There’s a difference between heart attack vs. sudden cardiac arrest, but it’s not always clear which is which. Despite their similarities and distinctions, both require immediate treatment and care. Whether you work in the healthcare field or not, it’s good to know how to recognize cardiac arrest and a heart attack and what you can do to increase the afflicted person’s likelihood of survival. Read on for the basics of identifying and reacting to both.
How Do Heart Attacks Happen?
A heart attack is also known by its more technical term of myocardial infarction. Heart attacks are brought about when an individual’s artery or arteries become blocked with what is known as plaque. Plaque is created by an overabundance of cholesterol from fatty foods such as dairy and meat products. The cholesterol enters the bloodstream and begins to collect in the arteries. White blood cells attack the cholesterol, but this builds up greater inflammation and fat. Eventually, the artery becomes capped, or the plaque breaks and forms a clot. The artery is unable to deliver oxygen to the heart, causing part of the heart muscle to die. In time, this can cause a heart attack.
What Does a Heart Attack Look Like?
Continuing our assessment of the difference between heart attack vs. sudden cardiac arrest, the symptoms are varied. Men tend to exhibit shortness of breath, a squeezing sensation in the chest, sweating, and pain in the neck, shoulders, arm, and jaw. Women, however, can feel dizzy, nauseated, weak, and have pain between their shoulder blades. In any event, if the patient is rushed to the hospital within 90 minutes, they have a particularly good chance of survival. Heart attack victims tend to remain conscious and should not be given CPR or have an AED applied to their chest. Speedy care is the best medicine.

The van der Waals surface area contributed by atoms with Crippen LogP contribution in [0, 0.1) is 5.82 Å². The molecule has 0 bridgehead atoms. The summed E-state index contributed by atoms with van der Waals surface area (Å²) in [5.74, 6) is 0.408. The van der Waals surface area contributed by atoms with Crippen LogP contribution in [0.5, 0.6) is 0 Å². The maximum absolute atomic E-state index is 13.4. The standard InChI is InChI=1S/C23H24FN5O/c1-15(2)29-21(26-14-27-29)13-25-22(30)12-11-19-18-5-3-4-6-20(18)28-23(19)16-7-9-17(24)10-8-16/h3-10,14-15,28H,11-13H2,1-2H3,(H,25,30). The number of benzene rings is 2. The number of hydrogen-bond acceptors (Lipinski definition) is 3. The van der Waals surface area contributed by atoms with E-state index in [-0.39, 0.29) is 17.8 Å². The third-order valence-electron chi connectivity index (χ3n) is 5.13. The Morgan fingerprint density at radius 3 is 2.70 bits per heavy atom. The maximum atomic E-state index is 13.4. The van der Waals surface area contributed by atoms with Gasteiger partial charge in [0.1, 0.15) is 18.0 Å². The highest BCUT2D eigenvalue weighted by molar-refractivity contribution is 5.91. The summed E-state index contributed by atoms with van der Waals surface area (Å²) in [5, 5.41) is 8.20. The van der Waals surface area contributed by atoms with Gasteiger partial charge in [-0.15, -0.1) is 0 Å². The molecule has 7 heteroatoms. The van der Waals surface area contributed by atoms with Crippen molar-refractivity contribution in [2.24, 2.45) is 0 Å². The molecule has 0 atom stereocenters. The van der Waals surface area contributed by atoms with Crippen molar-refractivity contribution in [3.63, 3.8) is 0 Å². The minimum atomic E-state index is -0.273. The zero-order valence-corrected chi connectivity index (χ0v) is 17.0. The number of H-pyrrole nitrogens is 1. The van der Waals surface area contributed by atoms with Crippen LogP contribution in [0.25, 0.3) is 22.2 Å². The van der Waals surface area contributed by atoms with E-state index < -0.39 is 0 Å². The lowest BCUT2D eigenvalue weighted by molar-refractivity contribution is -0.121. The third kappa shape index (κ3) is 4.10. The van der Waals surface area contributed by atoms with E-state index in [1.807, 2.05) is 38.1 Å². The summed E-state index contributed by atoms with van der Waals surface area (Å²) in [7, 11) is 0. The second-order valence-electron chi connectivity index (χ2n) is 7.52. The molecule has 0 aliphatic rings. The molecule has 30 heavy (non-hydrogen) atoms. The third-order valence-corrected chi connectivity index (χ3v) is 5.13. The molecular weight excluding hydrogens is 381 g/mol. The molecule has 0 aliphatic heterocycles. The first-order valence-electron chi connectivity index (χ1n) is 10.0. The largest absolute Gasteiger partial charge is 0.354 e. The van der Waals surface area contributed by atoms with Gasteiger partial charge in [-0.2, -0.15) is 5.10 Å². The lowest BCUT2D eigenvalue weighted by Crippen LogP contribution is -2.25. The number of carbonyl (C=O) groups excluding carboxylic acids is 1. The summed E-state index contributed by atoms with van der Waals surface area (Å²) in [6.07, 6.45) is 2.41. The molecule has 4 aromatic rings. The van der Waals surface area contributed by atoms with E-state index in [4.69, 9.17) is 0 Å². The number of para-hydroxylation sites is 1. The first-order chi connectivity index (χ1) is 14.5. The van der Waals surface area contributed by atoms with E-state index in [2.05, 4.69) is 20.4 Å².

What Is Sudden Cardiac Arrest?
Sudden cardiac arrest is more abrupt than a heart attack because the heart immediately stops beating, causing the person to become unconscious and stop breathing. During cardiac arrest, no blood is sent to the brain and other vital organs, leading to brain damage and, shortly, death. Survivors report symptoms such as shortness of breath, seizures, nausea, and chest pains, but they may collapse before describing these sensations.
What To Do for Cardiac Arrest
Hopefully, you’ll have attended AHA CPR and AED classes explaining the proper application of CPR and AED usage. Deliver CPR to the person to ensure blood keeps flowing in the body, bringing whatever oxygen is left to their organs. In between this, an AED can check their heart rhythm and determine whether and when to deliver a shock to restore its usual healthy rhythm. In this case, milliseconds count. Swift action can increase the patient’s chances of survival.